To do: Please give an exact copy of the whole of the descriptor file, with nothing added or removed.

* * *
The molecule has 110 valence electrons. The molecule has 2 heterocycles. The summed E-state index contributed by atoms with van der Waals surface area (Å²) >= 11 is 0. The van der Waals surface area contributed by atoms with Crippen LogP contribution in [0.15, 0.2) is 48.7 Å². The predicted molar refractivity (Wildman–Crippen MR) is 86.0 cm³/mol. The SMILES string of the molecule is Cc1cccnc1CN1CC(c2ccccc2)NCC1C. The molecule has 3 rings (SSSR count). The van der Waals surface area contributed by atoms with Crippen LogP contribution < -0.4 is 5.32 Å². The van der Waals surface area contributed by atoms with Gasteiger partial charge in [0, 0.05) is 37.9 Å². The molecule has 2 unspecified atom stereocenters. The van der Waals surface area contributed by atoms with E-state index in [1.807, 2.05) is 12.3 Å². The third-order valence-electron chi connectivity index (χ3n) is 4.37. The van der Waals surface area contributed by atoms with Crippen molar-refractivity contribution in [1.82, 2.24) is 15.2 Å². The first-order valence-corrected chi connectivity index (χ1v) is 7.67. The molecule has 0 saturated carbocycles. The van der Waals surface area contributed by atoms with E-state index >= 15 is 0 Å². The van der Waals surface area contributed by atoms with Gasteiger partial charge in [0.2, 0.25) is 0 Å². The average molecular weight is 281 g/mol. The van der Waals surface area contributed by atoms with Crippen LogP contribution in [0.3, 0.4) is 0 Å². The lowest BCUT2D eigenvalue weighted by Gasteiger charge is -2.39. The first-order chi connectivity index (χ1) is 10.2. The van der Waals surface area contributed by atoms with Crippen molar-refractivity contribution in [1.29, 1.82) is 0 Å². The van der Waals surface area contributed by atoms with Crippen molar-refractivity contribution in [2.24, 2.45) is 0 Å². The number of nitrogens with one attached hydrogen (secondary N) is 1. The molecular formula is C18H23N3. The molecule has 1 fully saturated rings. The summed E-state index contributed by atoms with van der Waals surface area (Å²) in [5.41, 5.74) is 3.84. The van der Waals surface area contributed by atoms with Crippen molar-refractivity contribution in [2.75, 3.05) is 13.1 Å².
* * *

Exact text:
The molecule has 110 valence electrons. The molecule has 2 heterocycles. The summed E-state index contributed by atoms with van der Waals surface area (Å²) >= 11 is 0. The van der Waals surface area contributed by atoms with Crippen LogP contribution in [0.15, 0.2) is 48.7 Å². The predicted molar refractivity (Wildman–Crippen MR) is 86.0 cm³/mol. The SMILES string of the molecule is Cc1cccnc1CN1CC(c2ccccc2)NCC1C. The molecule has 3 rings (SSSR count). The van der Waals surface area contributed by atoms with Crippen LogP contribution < -0.4 is 5.32 Å². The van der Waals surface area contributed by atoms with Gasteiger partial charge in [0, 0.05) is 37.9 Å². The molecule has 2 unspecified atom stereocenters. The van der Waals surface area contributed by atoms with E-state index in [1.807, 2.05) is 12.3 Å². The third-order valence-electron chi connectivity index (χ3n) is 4.37. The van der Waals surface area contributed by atoms with Crippen molar-refractivity contribution in [1.82, 2.24) is 15.2 Å². The first-order valence-corrected chi connectivity index (χ1v) is 7.67. The molecule has 0 saturated carbocycles. The van der Waals surface area contributed by atoms with E-state index >= 15 is 0 Å². The van der Waals surface area contributed by atoms with Gasteiger partial charge in [0.2, 0.25) is 0 Å². The average molecular weight is 281 g/mol. The van der Waals surface area contributed by atoms with Crippen LogP contribution in [0.3, 0.4) is 0 Å². The lowest BCUT2D eigenvalue weighted by Gasteiger charge is -2.39. The first-order chi connectivity index (χ1) is 10.2. The van der Waals surface area contributed by atoms with Crippen molar-refractivity contribution in [1.29, 1.82) is 0 Å². The van der Waals surface area contributed by atoms with Crippen molar-refractivity contribution in [2.24, 2.45) is 0 Å². The number of nitrogens with one attached hydrogen (secondary N) is 1. The molecular formula is C18H23N3. The molecule has 1 fully saturated rings. The summed E-state index contributed by atoms with van der Waals surface area (Å²) in [5.41, 5.74) is 3.84. The van der Waals surface area contributed by atoms with Crippen molar-refractivity contribution in [2.75, 3.05) is 13.1 Å².